In December 1216, Pope Honorius III (1216 - 1227), the successor of Innocent III, approved Dominic's plan for an order of contemplative preachers exercising the priestly ministry and living in mendicant poverty. They owned no property except for the land on which their religious houses (priories) were built and they were to work or beg for their daily needs. In the final four and a half years of his life, Dominic transformed the sixteen friars living in community at Toulouse into the international Order of Preachers whose lives and ministry would impact history until the present.
In August 1217 Dominic sent seven friars to Paris to study, to teach and to found a priory, and four to Spain to preach and establish priories. Three friars remained in Toulouse to continue the ministry they had begun under Bishop Fulk, and two friars went to Prouille to preach in Languedoc and to minister to the spiritual and temporal needs of the preaching nuns. Dominic himself set out for Rome to gain further support from Pope Honorius and to prepare the way for foundations in Italy. The years from 1217 to 1220 saw the growth of the Order through the reception of new members, the establishment of new priories and the development of the preaching mission of the Order throughout Europe.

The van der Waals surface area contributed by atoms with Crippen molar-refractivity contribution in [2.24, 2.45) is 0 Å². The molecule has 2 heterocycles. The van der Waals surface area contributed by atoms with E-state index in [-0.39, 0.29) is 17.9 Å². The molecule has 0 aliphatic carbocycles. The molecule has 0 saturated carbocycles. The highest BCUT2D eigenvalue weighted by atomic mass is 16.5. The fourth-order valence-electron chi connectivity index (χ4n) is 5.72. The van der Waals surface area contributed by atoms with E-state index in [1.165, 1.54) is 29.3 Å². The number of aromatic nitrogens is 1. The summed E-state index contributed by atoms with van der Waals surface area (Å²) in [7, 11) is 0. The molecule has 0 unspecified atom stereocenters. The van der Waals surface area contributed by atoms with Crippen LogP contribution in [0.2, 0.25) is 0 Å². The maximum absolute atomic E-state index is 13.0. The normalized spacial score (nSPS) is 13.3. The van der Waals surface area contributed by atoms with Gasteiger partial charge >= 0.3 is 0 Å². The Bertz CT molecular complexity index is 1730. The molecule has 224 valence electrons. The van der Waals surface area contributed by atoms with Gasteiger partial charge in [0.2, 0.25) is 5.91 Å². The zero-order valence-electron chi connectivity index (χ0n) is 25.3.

Under St. Dominic's direction, thirty representatives from the twelve priories in Europe gathered for General Chapters at Bologna in 1220 and 1221. The General Chapter of 1220 enacted legislation for preaching, formation of new members, studies, the observance of poverty, and the procedures for General chapters. St. Dominic insisted that the Order's laws were not to bind under sin, and that the Priors had the power to dispense from the Order's laws when necessary for the sake of preaching or study.
The General Chapter of 1221 created Provinces as subdivisions of the Order, which would gather the priories of a certain geographic area under the authority of a Provincial, who was responsible to the Master of the Order. The twelve Provinces established by St. Dominic and the General Chapter were Spain, Provence, France, Lombardy, Tuscany, Germany, Hungary, England, Greece, Scandinavia, Poland and the Holy Land. However, the most significant work of the Chapter, which ended six weeks before Dominic's death, was the formulation of the basic constitutional legislation that would concretize his vision and provide the flexibility for the subsequent development of the preaching mission of the Order.